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For Manchester City and Chelsea, Three is a Magic Number

Antonio Conte's high-flying Chelsea take on Pep Guardiola's glittering Manchester City. Analyzing the triad that sits at the heart of each system may help give us a better grasp of this tactical chess match.

Shaun Botterill/Getty Images

Three. In numerology, it’s considered to be the perfect number. From its aesthetic symmetry to the way it’s often used to personify balance, the numerical value and the positive connotation surrounding it has found its way into some of the most exciting systems in the Premier League. Antonio Conte’s resurgent Chelsea, Pep Guardiola’s exciting but occasionally faltering Manchester City and even Mauricio Pochettino’s combative Tottenham Hotspur have all attempted the defensive triad with varying degrees of frequency, but only two have consistently done so.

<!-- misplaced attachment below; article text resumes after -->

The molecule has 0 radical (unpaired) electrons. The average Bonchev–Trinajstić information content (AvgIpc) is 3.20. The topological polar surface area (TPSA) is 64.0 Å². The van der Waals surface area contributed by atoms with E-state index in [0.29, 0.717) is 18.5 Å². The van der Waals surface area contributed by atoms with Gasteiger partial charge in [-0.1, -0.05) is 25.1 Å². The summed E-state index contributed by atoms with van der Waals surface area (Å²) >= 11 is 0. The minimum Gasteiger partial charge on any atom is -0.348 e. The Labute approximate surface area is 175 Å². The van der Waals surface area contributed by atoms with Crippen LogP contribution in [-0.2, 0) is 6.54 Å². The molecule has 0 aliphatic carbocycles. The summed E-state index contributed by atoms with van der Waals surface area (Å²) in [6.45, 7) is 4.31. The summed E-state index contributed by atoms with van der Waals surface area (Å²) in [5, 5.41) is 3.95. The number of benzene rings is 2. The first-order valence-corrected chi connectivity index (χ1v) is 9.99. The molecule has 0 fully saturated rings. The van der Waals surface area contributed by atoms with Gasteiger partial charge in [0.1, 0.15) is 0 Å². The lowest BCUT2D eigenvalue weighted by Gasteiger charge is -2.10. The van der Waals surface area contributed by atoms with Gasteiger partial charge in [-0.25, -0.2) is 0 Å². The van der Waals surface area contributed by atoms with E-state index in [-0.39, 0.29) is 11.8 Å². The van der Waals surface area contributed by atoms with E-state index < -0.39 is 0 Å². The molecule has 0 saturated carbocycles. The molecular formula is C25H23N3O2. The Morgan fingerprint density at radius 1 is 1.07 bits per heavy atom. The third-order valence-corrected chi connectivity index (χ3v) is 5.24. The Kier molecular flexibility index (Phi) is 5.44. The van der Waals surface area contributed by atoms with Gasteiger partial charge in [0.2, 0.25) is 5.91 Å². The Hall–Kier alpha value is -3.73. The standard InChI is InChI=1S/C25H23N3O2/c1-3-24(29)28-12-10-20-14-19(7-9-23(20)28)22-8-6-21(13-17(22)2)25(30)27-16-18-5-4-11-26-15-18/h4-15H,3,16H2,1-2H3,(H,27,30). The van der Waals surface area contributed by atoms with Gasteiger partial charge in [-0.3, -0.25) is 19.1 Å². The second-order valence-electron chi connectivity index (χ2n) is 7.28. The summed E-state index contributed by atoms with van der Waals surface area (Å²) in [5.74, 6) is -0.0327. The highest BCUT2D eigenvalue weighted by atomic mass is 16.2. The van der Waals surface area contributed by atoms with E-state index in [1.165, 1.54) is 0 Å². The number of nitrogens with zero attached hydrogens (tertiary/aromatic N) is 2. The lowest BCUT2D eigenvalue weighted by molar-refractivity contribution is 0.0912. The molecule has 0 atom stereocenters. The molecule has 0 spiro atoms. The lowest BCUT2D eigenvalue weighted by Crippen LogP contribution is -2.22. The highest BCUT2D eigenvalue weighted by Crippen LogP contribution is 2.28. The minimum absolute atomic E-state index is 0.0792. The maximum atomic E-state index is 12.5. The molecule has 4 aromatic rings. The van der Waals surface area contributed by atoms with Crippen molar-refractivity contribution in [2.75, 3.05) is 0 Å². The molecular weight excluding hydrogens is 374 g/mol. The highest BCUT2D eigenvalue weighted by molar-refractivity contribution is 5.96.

With both sets of Blues running rampant at different periods of this topsy-turvy season, the two teams, and their managers, have accrued largely different connotations when it comes to their newfound defensive organization. While Guardiola’s team enjoyed a red-hot start to the season with ten wins in a row across all competitions, the Sky Blues have petered out as of late; the three-man defense supposedly the culprit. Conte’s Chelsea, however, has been the opposite.